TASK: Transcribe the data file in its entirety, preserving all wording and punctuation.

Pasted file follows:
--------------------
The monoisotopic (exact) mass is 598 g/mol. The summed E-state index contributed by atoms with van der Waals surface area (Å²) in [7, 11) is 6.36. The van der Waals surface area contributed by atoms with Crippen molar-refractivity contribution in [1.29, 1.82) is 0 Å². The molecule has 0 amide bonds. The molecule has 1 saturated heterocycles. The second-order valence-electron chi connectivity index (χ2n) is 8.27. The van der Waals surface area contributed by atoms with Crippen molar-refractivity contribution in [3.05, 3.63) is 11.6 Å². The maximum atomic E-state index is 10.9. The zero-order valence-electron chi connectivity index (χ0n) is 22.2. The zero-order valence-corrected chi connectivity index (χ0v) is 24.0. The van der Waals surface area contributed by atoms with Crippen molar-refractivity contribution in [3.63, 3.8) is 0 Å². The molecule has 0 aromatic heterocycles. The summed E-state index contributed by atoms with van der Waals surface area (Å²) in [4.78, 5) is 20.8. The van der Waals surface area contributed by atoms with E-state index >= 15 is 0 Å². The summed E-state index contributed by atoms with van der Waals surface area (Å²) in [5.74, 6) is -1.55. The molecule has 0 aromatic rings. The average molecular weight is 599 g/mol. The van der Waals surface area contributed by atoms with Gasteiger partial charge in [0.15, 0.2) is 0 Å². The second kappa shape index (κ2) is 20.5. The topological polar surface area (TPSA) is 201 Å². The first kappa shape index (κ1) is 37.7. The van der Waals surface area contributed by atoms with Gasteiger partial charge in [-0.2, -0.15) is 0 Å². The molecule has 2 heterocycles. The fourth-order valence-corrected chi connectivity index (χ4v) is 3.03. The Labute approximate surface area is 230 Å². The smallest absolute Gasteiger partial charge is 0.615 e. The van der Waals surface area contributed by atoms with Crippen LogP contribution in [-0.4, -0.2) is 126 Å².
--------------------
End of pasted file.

The monoisotopic (exact) mass is 598 g/mol. The summed E-state index contributed by atoms with van der Waals surface area (Å²) in [7, 11) is 6.36. The van der Waals surface area contributed by atoms with Crippen molar-refractivity contribution in [1.29, 1.82) is 0 Å². The molecule has 0 amide bonds. The molecule has 1 saturated heterocycles. The second-order valence-electron chi connectivity index (χ2n) is 8.27. The van der Waals surface area contributed by atoms with Crippen molar-refractivity contribution in [3.05, 3.63) is 11.6 Å². The maximum atomic E-state index is 10.9. The zero-order valence-electron chi connectivity index (χ0n) is 22.2. The zero-order valence-corrected chi connectivity index (χ0v) is 24.0. The van der Waals surface area contributed by atoms with Crippen molar-refractivity contribution in [3.63, 3.8) is 0 Å². The molecule has 0 aromatic heterocycles. The summed E-state index contributed by atoms with van der Waals surface area (Å²) in [4.78, 5) is 20.8. The van der Waals surface area contributed by atoms with E-state index >= 15 is 0 Å². The summed E-state index contributed by atoms with van der Waals surface area (Å²) in [5.74, 6) is -1.55. The molecule has 0 aromatic rings. The average molecular weight is 599 g/mol. The van der Waals surface area contributed by atoms with Gasteiger partial charge in [0.15, 0.2) is 0 Å². The second kappa shape index (κ2) is 20.5. The topological polar surface area (TPSA) is 201 Å². The first kappa shape index (κ1) is 37.7. The van der Waals surface area contributed by atoms with Gasteiger partial charge in [-0.2, -0.15) is 0 Å². The molecule has 2 heterocycles. The fourth-order valence-corrected chi connectivity index (χ4v) is 3.03. The Labute approximate surface area is 230 Å². The smallest absolute Gasteiger partial charge is 0.615 e. The van der Waals surface area contributed by atoms with Crippen LogP contribution in [-0.4, -0.2) is 126 Å².